Books & Review | Sam Goodwin
Updated: Mar 21, 2013 03:49 AM EDT

Emotions Less Expressed In Books Of 20th Century, Study Finds

Emotions Less Expressed In Books Of 20th Century, Study Finds (Photo : Flickr/ jennnster)

According to a new study, researchers have found that authors of the 20th century tend to express emotions far lesser than books written in previous centuries.

Researchers from the Universities of Bristol, Sheffield and Durham revealed that the description of emotions in books and novels has decreased drastically in the 20th century. They also found that American English books are comparatively more "emotional" than British English books.

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For their study, the researchers looked through more than five million digitized books provided by Google to see how many times and how frequently "mood" words were used in books and novels of the current era. These works were divided into six categories that were used by researcher Dr. Vasileios Lampos in his previous study. This grouping was done to detect contemporary mood changes in public opinion as expressed through Tweets collected across the U.K. over a period of more than two years. The six categories included disgust, anger, fear, sadness, joy and surprise.

"We thought that it would be interesting to apply the same methodology to different media and, especially, on a larger time scale. We were initially surprised to see how well periods of positive and negative moods correlated with historical events. The Second World War, for example, is marked by a distinct increase in words related to sadness, and a correspondent decrease in words related to joy," said Dr. Alberto Acerbi, a Newton Fellow in the Department of Archaeology and Anthropology at the University of Bristol and lead author of the paper.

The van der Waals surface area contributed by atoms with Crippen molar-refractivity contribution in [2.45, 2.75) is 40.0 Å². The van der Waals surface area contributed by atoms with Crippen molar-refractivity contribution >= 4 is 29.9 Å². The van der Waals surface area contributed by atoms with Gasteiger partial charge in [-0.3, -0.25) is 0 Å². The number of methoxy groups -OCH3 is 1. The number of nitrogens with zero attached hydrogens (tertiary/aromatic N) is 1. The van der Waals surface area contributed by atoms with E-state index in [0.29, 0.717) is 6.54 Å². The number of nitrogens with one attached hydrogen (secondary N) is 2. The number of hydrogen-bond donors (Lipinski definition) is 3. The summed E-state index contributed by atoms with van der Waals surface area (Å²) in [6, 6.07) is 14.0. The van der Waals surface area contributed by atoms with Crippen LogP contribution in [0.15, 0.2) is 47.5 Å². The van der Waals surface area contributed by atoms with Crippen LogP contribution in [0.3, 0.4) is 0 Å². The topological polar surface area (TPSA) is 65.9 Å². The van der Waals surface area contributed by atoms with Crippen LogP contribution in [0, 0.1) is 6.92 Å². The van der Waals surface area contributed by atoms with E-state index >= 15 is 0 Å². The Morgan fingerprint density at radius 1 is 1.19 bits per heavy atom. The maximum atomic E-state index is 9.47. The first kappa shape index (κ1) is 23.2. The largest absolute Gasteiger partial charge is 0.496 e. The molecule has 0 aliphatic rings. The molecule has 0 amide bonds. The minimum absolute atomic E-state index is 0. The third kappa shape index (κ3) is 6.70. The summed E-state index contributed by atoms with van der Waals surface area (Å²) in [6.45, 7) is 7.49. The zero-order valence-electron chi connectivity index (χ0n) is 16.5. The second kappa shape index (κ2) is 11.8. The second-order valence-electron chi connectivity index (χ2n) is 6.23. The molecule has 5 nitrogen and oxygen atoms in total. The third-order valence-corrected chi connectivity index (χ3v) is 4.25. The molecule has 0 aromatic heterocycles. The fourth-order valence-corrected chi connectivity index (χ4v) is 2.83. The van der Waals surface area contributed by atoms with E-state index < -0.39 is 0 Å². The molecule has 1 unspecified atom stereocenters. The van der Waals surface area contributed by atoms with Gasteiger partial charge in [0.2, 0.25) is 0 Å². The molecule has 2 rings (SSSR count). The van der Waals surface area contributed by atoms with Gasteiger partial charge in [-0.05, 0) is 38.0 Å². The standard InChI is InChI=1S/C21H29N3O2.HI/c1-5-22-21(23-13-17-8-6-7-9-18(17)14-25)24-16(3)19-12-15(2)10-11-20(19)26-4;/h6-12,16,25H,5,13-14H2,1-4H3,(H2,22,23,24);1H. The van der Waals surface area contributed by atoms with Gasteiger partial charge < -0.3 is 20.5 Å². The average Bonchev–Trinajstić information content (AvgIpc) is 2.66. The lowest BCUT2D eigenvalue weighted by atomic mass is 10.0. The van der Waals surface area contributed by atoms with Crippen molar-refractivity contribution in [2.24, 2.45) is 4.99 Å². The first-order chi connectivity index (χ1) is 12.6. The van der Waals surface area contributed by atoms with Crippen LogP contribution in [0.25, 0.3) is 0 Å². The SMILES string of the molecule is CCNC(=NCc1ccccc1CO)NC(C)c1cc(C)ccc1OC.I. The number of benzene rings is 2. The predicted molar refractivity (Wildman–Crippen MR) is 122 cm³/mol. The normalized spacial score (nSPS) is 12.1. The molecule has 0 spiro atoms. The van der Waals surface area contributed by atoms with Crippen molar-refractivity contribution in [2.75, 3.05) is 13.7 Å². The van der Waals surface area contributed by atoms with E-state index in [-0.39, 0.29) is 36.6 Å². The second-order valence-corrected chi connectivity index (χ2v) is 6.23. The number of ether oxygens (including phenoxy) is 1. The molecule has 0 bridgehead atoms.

By the end of the study, researchers were able to make some alarming discoveries about the evolution of books in the 20th century. Firstly, it was discovered that the use of emotion and its description in published English books had decreased drastically, except for those words that fell in the "fear" category. According to the researchers, words associated with the emotion "fear" have resurged in the 20th century.

They also found that American English and British English writings have gone separate ways in terms of style since the 1960s. American English has become more "emotional" than British English in the last half-century.

"Today we have tools that are revolutionizing our understanding of human culture and of how it changes through time. Interdisciplinary studies such as this can detect clear patterns by looking at an unprecedented amount of data, such as tweets, Google trends, blogs, or, in our case, digitized books, that are freely available to everyone interested in them," Dr. Acerbi concluded.

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